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February 12th

Listen up: your boat is talking to you

Posted by // February 12, 2014 // COMMENT (3 Comments)

Maintenance,

It was not one of our sunnier mornings.

Oh, the sun was up and blazing, but the utter lack of sleep the night before- when Totem sat beam onto a swell rolling in over a long stretch of the Indian Ocean- left us feeling a little dim.

Help was surely on the way, I thought, catching a whiff of propane as Jamie turned on the stove to make coffee. I turned a bleary eye and rolled over, and a few minutes later, caught the same odor again. This time it didn’t feel right, and snapped me to a consciousness. Any hint of propane only comes with lighting the stove, and it doesn’t stick around. Worse, this wasn’t really smelling like propane, and the stove wasn’t even on.

I poked up into the cockpit to tell Jamie, who came down to see if he could pick up the smell too. On instinct, he opened up access to the engine room, and found an immediate answer. Water was spraying everywhere! The smell was suddenly intense, and obvious: as water fell on and around the engine, oils inside the compartment were lifted in the steam and carried into the cabin.

The source was a ruptured hose to the tap for the galley sink, which sits on top of the engine. A brand new faucet assembly was installed just a few months ago, ironically enough because we worried about a catastrophic failure of the old tap it replaced.

The initial fix: easy. Turn off the water pressure pump, and the flows tops with the flick of a switch.
The bigger issue is that in the precious few minutes that it took us to identify the problem, our starboard water tank was effectively drained. We have a second tank, and it was isolated (as it should be, but realistically, it isn’t always), so we weren’t entirely SOL- but that was still sixty gallons of water gone that would take us up to twelve hours of runtime (and a lot of power) for our watermaker to replace. Ouch.

The more complete fix: this, it turns out, will take a little longer. The break happened on the way to Chalong, a busy anchorage at the south end of Phuket, with a bustling little town. The best supplied hardware store in the area (which honestly made me feel like Dorothy clicking my heels together three times and transported back in the middle of Home Depot) said it would take at least two weeks for delivery to source the part that would match the somewhat unique (who knew?!) fitting on our blown out hose.

That’s not really an option, because our Thai visas expire in just a few days. It suddenly becomes very obvious that we have exactly one source of water available via the footpump, and using that pump (and the awkward mini-tap) is an unfortunate way to handle all our freshwater needs for drinking, dishes, and bathing.

Fortunately, Jamie is Mr McGuyver, so we have a jury rig that lets us put the freshwater system back on line and even use the galley sink until we can get a replacement hose. It should be easy to do in Langkawi, since that’s where the faucet was purchased back in November.

What a reminder to pay attention to your boat: to listen, to be alert to anything that might feel different than the norm. Your boat is talking to you all the time, and sometimes it’s pretty important to listen closely! All for a smell that struck a little differently. For power that felt slightly different relative to the RPMs.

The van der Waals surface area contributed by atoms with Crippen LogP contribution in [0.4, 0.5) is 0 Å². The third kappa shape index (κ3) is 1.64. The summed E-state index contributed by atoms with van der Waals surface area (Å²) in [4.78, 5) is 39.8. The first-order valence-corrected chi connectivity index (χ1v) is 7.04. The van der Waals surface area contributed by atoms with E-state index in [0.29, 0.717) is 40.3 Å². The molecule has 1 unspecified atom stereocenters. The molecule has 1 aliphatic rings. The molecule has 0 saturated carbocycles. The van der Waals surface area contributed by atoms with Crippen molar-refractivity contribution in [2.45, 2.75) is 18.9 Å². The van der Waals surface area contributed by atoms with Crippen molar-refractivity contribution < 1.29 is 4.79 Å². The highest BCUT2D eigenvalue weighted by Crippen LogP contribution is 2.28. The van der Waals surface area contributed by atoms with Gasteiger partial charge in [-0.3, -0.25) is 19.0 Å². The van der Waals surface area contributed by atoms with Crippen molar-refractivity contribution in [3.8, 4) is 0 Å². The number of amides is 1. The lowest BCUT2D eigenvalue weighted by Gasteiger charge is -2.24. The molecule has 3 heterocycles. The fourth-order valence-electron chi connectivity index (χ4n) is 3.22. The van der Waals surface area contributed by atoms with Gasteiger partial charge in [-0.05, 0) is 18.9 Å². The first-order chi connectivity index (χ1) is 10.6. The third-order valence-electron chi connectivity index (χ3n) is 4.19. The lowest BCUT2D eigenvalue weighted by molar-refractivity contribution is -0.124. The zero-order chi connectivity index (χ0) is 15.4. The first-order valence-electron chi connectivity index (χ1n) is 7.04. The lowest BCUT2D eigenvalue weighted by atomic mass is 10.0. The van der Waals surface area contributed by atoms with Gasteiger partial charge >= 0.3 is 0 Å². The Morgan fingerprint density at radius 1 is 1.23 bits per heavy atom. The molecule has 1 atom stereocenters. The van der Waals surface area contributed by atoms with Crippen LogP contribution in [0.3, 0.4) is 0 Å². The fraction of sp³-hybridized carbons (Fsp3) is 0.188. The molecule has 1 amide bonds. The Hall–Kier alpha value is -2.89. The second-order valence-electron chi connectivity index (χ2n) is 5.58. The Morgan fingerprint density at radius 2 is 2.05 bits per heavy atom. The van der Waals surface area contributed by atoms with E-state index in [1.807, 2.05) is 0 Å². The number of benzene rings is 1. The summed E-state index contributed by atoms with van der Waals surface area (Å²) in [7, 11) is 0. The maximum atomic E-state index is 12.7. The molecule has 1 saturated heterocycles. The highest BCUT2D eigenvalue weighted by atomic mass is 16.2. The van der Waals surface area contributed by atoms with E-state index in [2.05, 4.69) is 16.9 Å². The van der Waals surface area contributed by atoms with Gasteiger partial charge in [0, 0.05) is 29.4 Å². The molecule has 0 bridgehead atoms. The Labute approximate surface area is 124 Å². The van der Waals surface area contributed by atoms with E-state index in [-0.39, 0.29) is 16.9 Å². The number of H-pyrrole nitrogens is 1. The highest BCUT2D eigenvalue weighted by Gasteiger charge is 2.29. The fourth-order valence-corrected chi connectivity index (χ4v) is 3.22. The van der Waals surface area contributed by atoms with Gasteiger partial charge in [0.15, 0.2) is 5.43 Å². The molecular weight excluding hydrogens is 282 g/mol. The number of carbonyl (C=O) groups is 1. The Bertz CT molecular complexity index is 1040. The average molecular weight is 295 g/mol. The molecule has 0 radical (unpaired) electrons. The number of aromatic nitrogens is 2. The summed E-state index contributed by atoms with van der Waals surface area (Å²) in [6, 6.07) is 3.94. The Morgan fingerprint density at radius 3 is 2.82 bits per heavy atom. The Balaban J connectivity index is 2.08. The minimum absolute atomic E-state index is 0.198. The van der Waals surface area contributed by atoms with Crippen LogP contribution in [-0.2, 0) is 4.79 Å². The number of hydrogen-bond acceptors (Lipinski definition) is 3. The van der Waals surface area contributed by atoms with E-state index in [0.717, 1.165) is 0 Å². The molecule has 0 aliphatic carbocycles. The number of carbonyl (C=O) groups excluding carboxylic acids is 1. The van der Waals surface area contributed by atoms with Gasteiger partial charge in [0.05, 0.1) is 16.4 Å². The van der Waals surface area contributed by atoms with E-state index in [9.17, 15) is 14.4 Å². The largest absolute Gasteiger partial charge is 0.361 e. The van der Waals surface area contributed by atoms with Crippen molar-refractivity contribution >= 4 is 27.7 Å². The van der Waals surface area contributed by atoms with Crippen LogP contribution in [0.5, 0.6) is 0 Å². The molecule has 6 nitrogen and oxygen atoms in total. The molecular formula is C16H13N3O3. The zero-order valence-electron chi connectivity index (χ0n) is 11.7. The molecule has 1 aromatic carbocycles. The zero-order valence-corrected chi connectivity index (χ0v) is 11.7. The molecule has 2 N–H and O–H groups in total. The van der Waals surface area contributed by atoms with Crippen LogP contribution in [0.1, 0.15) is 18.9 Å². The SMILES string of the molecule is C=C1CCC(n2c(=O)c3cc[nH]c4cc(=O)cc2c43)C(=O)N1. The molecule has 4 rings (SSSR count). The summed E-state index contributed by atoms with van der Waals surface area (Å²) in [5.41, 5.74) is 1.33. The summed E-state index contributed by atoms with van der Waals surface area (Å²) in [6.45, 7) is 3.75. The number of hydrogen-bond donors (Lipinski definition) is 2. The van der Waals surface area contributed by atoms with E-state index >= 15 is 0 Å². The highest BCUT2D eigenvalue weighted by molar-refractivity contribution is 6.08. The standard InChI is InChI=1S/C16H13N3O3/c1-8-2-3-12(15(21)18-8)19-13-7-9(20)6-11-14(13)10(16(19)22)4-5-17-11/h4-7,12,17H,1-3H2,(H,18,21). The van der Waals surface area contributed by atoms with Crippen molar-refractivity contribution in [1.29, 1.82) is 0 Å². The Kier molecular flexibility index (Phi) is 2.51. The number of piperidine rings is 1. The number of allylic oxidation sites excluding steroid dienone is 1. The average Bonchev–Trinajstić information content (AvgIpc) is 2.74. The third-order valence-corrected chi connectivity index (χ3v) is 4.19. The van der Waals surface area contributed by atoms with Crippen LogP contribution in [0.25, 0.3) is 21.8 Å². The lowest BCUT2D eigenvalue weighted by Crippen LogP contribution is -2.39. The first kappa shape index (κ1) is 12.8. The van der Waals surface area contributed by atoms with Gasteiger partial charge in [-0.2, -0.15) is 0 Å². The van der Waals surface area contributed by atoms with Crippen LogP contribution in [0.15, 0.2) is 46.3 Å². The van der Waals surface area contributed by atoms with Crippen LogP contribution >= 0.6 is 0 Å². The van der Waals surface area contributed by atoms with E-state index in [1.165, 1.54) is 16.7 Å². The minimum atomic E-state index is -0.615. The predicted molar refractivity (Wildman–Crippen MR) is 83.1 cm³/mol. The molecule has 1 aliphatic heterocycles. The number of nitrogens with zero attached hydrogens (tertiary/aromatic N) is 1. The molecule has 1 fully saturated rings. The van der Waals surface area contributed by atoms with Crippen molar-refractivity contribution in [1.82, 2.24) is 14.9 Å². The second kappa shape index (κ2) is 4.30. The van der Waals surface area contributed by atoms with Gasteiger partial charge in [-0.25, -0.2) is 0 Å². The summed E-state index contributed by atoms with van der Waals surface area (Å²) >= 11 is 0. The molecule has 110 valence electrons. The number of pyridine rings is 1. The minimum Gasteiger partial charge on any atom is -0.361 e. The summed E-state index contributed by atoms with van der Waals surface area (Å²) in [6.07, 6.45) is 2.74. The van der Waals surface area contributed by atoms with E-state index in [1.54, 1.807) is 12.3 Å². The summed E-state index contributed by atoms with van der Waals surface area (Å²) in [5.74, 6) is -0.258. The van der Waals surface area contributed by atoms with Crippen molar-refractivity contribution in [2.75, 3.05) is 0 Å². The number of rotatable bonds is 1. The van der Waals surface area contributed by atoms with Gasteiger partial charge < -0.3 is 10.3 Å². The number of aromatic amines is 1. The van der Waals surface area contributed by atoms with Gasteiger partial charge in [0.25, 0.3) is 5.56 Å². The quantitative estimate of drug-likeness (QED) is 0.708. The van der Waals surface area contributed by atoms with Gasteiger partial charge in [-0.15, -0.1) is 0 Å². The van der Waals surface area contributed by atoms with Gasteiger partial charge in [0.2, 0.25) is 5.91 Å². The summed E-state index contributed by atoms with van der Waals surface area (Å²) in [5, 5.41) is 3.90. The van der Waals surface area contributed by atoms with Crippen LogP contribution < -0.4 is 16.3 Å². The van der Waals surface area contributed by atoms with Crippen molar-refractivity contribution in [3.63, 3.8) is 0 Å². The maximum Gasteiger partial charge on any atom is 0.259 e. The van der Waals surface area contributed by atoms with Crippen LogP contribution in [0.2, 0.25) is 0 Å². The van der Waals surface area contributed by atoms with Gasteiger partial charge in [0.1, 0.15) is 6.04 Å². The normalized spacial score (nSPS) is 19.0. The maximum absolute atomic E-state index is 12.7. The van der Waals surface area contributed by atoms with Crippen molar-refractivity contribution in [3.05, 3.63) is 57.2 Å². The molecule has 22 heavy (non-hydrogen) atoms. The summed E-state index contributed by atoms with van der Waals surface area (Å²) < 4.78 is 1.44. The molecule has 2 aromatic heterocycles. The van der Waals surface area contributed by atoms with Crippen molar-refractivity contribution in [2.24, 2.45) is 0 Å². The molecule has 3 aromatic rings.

What if this had happened in the middle of the ocean? What if it were coupled with watermaker issues and those sixty gallons were eve more precious than their power cost? What if this had happened where we couldn’t get the bits for a temporary fix, much less a permanent one? This is the third time we’ve had a significant failure that caused us to lose our water.

So we go back to more important things, like interpreting the menu in Thai restaurants. Completely perplexing but it’s really a no-lose situation, since everything is delicious (disclaimer: I did not try Pound Salted).



Readers feeling especially parched can get watered up by reading this on the Sailfeed website.

This article was syndicated from S/V Totem - a family sailing the world

3 Responses to “Listen up: your boat is talking to you”

  1. Behan says:

    Kirsty, this is an excellent question- I don’t know! I think it refers to the fact that these “pound” dishes are made in a large mortar, where ingredients are “pounded” together with a pestle… but that’s really speculation. Most properly prepared Thai dishes involve grinding ingredients in with a mortar & pestle- usually it’s just mashing spices into a paste with onions/garlic/ginger/etc, but sometimes it’s the whole dish (like green papaya salad, where the spaghetti-thin strips of underripe papaya are thrown in the mortar for bruising as well).

  2. Behan says:

    Kirsty, this is an excellent question- I don’t know! I think it refers to the fact that these “pound” dishes are made in a large mortar, where ingredients are “pounded” together with a pestle… but that’s really speculation. Most properly prepared Thai dishes involve grinding ingredients in with a mortar & pestle- usually it’s just mashing spices into a paste with onions/ garlic/ ginger/ etc, but sometimes it’s the whole dish (like green papaya salad, where the spaghetti-thin strips of under ripe papaya are thrown in the mortar for bruising as well).

  3. Kirsty says:

    Thankfully you guys are well tuned into your boat! The food sounds delish but what is pound?

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